(Closed) NWR… Second opinion confirmed diagnosis, who and how to tell others?

posted 5 years ago in Wellness
Post # 3
Member
1188 posts
Bumble bee
  • Wedding: February 2014

I found out I had cancer two weeks ago. I’m so sorry about your diagnosis.  I know these things can come as a shock and be hard to process.

I think that you should tell who you want to tell.  My husband knows, but that’s all.  

I think if you want to let other people know, I’d probably start out by mentioning that I’d been ill and that the doctors had finally diagnosed me with epilepsy.  Then I’d let them ask questions, since a lot of people may not understand what this means or how it will affect your life on a day to day basis.  

I don’t think you’re obligated to tell anyone you are not comfortable with telling.  I’m one of those people who believes your health is your own private business and you don’t *need* to tell anyone you don’t want to share with.  

Post # 4
Member
1251 posts
Bumble bee
  • Wedding: April 2014

I definitely think you need to tell your job. Not as in a general announcement to all staff there but if your epilepsy means you could have seizures at work/endanger yourself it is important that some key people there are aware what is happening to you and know what to do in that situation.  I know (having worked in discrimination law) it can be scary to tell work about medical situations as you don’t want it to effect your employment but you have an obligation where it could affect your work.  

Will your epilepsy require you to wear the medic-alert bracelet?

 

Good luck to you! 

Post # 6
Member
1188 posts
Bumble bee
  • Wedding: February 2014

@kris325:  Throw a pity party, dear.  It’s rough to get a diagnosis like that.  Epilepsy will impact your life.  You have every right to be upset and scared and even angry.  I wasn’t trying to compare problems, just saying I understand since I have a new diagnosis myself.  It’s hard to really know what to do and I even had trouble figuring out what to say to my husband.  

Just take it slow and make sure to tell people who will be supportive.  You need people in your corner to navigate new uncharted waters.

Post # 7
Member
343 posts
Helper bee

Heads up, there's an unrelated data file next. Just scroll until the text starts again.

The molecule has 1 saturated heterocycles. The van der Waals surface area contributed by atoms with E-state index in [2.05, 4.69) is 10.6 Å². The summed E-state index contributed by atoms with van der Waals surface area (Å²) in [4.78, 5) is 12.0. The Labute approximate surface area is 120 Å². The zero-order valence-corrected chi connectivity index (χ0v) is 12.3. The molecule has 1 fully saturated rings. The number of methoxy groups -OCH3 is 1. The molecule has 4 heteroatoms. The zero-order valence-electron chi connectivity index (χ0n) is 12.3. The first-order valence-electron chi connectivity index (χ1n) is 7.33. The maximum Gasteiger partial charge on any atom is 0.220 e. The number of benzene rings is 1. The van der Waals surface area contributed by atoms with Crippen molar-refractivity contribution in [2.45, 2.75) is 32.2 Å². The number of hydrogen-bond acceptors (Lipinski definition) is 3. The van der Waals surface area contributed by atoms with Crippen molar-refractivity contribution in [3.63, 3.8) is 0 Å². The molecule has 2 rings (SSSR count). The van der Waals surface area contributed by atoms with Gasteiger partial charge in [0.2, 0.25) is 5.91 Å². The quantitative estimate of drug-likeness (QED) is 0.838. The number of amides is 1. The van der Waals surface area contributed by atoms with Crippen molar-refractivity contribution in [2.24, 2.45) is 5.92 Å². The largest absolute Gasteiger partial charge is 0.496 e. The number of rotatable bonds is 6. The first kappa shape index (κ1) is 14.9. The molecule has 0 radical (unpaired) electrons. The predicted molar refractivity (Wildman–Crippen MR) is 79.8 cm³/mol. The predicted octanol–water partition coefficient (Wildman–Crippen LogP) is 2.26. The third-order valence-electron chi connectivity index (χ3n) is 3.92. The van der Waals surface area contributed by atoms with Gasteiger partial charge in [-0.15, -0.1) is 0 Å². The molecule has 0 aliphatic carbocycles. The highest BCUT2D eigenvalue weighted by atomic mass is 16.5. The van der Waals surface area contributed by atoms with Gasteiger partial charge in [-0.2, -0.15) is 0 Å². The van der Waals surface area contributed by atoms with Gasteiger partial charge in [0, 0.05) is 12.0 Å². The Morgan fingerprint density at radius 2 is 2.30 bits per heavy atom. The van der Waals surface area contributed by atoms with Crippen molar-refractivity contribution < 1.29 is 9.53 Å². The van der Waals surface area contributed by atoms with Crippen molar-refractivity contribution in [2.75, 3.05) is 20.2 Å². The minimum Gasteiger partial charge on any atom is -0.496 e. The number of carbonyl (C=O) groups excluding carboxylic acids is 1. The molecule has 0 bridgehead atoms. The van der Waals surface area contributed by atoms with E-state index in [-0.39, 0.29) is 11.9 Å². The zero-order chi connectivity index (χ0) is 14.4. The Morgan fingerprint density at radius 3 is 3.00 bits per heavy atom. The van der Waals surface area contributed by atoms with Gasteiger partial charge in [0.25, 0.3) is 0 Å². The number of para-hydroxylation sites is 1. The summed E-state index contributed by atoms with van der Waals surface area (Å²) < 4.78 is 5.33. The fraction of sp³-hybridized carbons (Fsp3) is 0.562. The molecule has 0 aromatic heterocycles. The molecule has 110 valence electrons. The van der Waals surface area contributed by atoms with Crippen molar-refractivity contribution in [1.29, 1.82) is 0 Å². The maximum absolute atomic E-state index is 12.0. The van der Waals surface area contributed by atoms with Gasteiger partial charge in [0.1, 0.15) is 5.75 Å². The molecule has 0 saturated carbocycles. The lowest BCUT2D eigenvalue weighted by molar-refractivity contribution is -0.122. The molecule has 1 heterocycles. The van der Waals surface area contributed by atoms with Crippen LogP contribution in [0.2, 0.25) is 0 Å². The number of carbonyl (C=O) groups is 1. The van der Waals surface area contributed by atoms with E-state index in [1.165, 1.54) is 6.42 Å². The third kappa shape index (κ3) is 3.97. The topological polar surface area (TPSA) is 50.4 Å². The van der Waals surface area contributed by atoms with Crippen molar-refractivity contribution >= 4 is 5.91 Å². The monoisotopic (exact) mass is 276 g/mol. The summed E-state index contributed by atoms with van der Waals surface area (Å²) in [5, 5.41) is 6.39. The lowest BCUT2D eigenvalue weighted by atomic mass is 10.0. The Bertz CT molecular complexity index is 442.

• Wedding: December 2013

I have a seizure disorder (not epilepsy) and decided to tell people who it might impact. 
Example: I had a seizure in my college classroom and no one knew, so everyone flipped out.
Two years later, I had one at work but my two managers knew about it and knew what medication I took so they knew what to do. 

Personally, I think it is important for family to know, and tell someone at work who you trust. That way if you do have an episode and whoever you are with calls someone in your family, they can explain what’s happening and you don’t end up in the ER if you don’t need to be there.  

Post # 8
Member
169 posts
Blushing bee
  • Wedding: December 2013

First, *hug*. I was diagnosed with TLE (temporal lobe epilepsy) last year, and I didn’t believe it either (29 years old, no history of seizures, no seizure history in the family, etc). I’ve adopted the whole mentality that I’m not hiding it, but I’m also not shouting it from the rooftops. Of course, I come from a family that thinks a hangnail is a life-and-death diagnosis, so mainly I don’t want people treating me like I’m made of glass (or the pity…ugh).

I still have trouble figuring out who I should tell and who I shouldn’t, and right now it’s limited to my Fiance, my parents/brother, and my work colleagues. My cousin knows, but only because we one time had a random conversation about prepping for TTC and the prescription meds we take (she has chronic migraines, so it was nice to have another “naughty neuron” buddy). I would think it depends on how prevalent your seizures are and how well your medication works to prevent them. My seizures manifest as hallucinations, with behavior more like an absence seizure– I zone out, don’t respond to stimuli, etc. If I have one in front of someone, they might think I’ve lost track of my thoughts or I’m daydreaming. Pretty much, if I think telling a particular person is going to cause more drama or pity or what-have-you than not telling them, I don’t say anything.

Hang in there, lady. Get yourself comfortable with it first, and then worry about who you might want to tell next.

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